Study design: The authors developed a diagnostic double-blindfolded survey using placebo-controlled local anesthetic blocks.
Objective: To determine the prevalence of cervical zygapophysial joint pain among patients with chronic neck pain (more than 3 months' duration) after whiplash injury.
Summary of background data: The prevalence of cervical zygapophysial joint pain after whiplash has been studied by means of comparative local anesthetic blocks. The concern is that such blocks may be compromised by placebo responses and that prevalence estimates based on such blocks may exaggerate the importance of this condition.
Methods: Sixty-eight consecutive patients referred for chronic neck pain after whiplash were studied. Patients with dominant headache were first screened with the use of comparative blocks of the C2-C3 zygapophysial joint. Patients who had positive responses concluded investigations. Those who did not experience pain relief together with the patients with dominant neck pain proceeded to undergo placebo-controlled local anesthetic blocks. Two different local anesthetics and a placebo injection of normal saline were administered in random order and under double-blindfolded conditions. A positive diagnosis was made if the patient's pain was completely and reproducibly relieved by each local anesthetic but not by the placebo injection.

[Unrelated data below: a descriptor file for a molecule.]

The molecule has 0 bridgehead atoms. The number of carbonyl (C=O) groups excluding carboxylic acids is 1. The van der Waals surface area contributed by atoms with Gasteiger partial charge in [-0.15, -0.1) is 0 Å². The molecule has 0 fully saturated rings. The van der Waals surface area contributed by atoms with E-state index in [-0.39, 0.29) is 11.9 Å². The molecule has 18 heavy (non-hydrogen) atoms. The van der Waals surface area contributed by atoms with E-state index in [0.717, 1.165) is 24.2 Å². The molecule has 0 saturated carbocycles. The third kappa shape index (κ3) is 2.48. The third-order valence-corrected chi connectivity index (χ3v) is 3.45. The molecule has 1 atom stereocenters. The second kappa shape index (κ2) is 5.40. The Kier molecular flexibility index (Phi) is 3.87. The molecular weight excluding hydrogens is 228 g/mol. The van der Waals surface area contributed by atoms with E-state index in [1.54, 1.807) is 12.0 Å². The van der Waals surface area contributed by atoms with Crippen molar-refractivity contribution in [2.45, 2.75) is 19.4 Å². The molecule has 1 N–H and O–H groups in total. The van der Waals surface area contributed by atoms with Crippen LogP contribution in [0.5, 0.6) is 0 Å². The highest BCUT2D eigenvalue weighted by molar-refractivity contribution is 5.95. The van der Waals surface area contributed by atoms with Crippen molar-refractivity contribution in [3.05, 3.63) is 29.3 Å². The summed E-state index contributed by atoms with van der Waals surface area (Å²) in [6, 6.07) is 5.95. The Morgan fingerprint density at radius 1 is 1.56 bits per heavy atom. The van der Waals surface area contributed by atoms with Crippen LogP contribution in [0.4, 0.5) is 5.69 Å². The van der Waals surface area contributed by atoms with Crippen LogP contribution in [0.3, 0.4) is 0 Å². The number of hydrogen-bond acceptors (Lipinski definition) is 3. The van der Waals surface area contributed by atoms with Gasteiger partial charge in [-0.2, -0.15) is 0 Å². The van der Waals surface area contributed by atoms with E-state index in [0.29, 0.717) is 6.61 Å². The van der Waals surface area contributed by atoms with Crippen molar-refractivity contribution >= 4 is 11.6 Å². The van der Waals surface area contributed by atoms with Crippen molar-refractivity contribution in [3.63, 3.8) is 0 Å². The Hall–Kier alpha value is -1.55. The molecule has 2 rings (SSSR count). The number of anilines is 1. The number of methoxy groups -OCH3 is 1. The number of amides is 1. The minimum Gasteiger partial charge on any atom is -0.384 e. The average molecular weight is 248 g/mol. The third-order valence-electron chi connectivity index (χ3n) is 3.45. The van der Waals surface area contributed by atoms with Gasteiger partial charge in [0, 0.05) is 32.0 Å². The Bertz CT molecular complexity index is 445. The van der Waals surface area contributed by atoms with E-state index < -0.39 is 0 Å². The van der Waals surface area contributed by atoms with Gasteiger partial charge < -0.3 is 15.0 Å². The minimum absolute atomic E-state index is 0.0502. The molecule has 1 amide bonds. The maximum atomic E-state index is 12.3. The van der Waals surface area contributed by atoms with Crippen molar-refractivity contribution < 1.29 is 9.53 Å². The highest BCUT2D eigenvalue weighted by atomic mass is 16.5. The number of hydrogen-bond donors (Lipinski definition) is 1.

Results: Among patients with dominant headache, comparative blocks revealed that the prevalence of C2-C3 zygapophysial joint pain was 50%. Among those without C2-C3 zygapophysial joint pain, placebo-controlled blocks revealed the prevalence of lower cervical zygapophysial joint pain to be 49%. Overall, the prevalence of cervical zygapophysial joint pain (C2-C3 or below) was 60% (95% confidence interval, 46%, 73%).
Conclusion: Cervical zygapophysial joint pain is common among patients with chronic neck pain after whiplash. This nosologic entity has survived challenge with placebo-controlled, diagnostic investigations and has proven to be of major clinical importance.